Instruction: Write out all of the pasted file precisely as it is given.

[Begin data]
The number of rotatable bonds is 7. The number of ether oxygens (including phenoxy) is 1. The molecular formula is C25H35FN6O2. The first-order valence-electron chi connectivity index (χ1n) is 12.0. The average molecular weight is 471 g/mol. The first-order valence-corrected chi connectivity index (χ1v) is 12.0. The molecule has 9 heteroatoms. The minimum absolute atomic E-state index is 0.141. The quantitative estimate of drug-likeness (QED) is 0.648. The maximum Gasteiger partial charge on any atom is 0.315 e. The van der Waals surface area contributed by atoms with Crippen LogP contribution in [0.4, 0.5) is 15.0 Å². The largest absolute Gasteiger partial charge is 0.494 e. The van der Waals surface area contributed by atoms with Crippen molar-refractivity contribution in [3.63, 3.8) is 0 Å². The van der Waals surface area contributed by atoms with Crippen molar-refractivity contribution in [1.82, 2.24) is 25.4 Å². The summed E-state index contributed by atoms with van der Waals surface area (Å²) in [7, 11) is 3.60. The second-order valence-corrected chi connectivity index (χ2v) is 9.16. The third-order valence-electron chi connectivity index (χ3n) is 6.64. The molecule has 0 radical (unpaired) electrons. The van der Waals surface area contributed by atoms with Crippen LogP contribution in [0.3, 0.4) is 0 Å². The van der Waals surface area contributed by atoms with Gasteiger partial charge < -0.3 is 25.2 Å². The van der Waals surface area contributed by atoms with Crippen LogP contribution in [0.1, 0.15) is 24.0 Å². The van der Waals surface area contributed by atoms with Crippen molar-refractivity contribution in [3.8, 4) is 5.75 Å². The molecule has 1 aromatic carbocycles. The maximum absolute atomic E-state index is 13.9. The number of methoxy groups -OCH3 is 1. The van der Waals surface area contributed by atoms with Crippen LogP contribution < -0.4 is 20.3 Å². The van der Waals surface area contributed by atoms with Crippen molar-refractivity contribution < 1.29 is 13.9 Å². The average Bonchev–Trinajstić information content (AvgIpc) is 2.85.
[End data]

The number of rotatable bonds is 7. The number of ether oxygens (including phenoxy) is 1. The molecular formula is C25H35FN6O2. The first-order valence-electron chi connectivity index (χ1n) is 12.0. The average molecular weight is 471 g/mol. The first-order valence-corrected chi connectivity index (χ1v) is 12.0. The molecule has 9 heteroatoms. The minimum absolute atomic E-state index is 0.141. The quantitative estimate of drug-likeness (QED) is 0.648. The maximum Gasteiger partial charge on any atom is 0.315 e. The van der Waals surface area contributed by atoms with Crippen LogP contribution in [0.4, 0.5) is 15.0 Å². The largest absolute Gasteiger partial charge is 0.494 e. The van der Waals surface area contributed by atoms with Crippen molar-refractivity contribution in [3.63, 3.8) is 0 Å². The van der Waals surface area contributed by atoms with Crippen molar-refractivity contribution in [1.82, 2.24) is 25.4 Å². The summed E-state index contributed by atoms with van der Waals surface area (Å²) in [7, 11) is 3.60. The second-order valence-corrected chi connectivity index (χ2v) is 9.16. The third-order valence-electron chi connectivity index (χ3n) is 6.64. The molecule has 0 radical (unpaired) electrons. The van der Waals surface area contributed by atoms with Crippen LogP contribution in [0.3, 0.4) is 0 Å². The van der Waals surface area contributed by atoms with Gasteiger partial charge < -0.3 is 25.2 Å². The van der Waals surface area contributed by atoms with Crippen LogP contribution in [0.1, 0.15) is 24.0 Å². The van der Waals surface area contributed by atoms with Crippen molar-refractivity contribution in [3.8, 4) is 5.75 Å². The molecule has 1 aromatic carbocycles. The maximum absolute atomic E-state index is 13.9. The number of methoxy groups -OCH3 is 1. The van der Waals surface area contributed by atoms with Crippen LogP contribution < -0.4 is 20.3 Å². The van der Waals surface area contributed by atoms with Crippen molar-refractivity contribution < 1.29 is 13.9 Å². The average Bonchev–Trinajstić information content (AvgIpc) is 2.85.